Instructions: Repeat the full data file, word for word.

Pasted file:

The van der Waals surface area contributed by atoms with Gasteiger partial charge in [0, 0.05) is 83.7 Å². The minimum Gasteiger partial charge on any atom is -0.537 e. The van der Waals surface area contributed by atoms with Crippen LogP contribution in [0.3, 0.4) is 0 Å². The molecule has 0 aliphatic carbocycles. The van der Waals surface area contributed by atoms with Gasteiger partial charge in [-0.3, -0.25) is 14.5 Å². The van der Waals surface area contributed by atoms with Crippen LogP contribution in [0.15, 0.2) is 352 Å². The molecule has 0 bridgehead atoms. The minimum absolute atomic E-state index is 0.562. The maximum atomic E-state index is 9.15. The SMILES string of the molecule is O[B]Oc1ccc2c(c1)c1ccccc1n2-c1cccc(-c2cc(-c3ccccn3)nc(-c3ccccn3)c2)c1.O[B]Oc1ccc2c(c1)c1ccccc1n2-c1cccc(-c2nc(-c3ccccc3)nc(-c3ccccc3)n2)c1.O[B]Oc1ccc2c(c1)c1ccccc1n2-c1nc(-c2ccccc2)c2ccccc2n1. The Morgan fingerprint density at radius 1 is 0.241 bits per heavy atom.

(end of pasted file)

The van der Waals surface area contributed by atoms with Gasteiger partial charge in [0, 0.05) is 83.7 Å². The minimum Gasteiger partial charge on any atom is -0.537 e. The van der Waals surface area contributed by atoms with Crippen LogP contribution in [0.3, 0.4) is 0 Å². The molecule has 0 aliphatic carbocycles. The van der Waals surface area contributed by atoms with Gasteiger partial charge in [-0.3, -0.25) is 14.5 Å². The van der Waals surface area contributed by atoms with Crippen LogP contribution in [0.15, 0.2) is 352 Å². The molecule has 0 bridgehead atoms. The minimum absolute atomic E-state index is 0.562. The maximum atomic E-state index is 9.15. The SMILES string of the molecule is O[B]Oc1ccc2c(c1)c1ccccc1n2-c1cccc(-c2cc(-c3ccccn3)nc(-c3ccccn3)c2)c1.O[B]Oc1ccc2c(c1)c1ccccc1n2-c1cccc(-c2nc(-c3ccccc3)nc(-c3ccccc3)n2)c1.O[B]Oc1ccc2c(c1)c1ccccc1n2-c1nc(-c2ccccc2)c2ccccc2n1. The Morgan fingerprint density at radius 1 is 0.241 bits per heavy atom.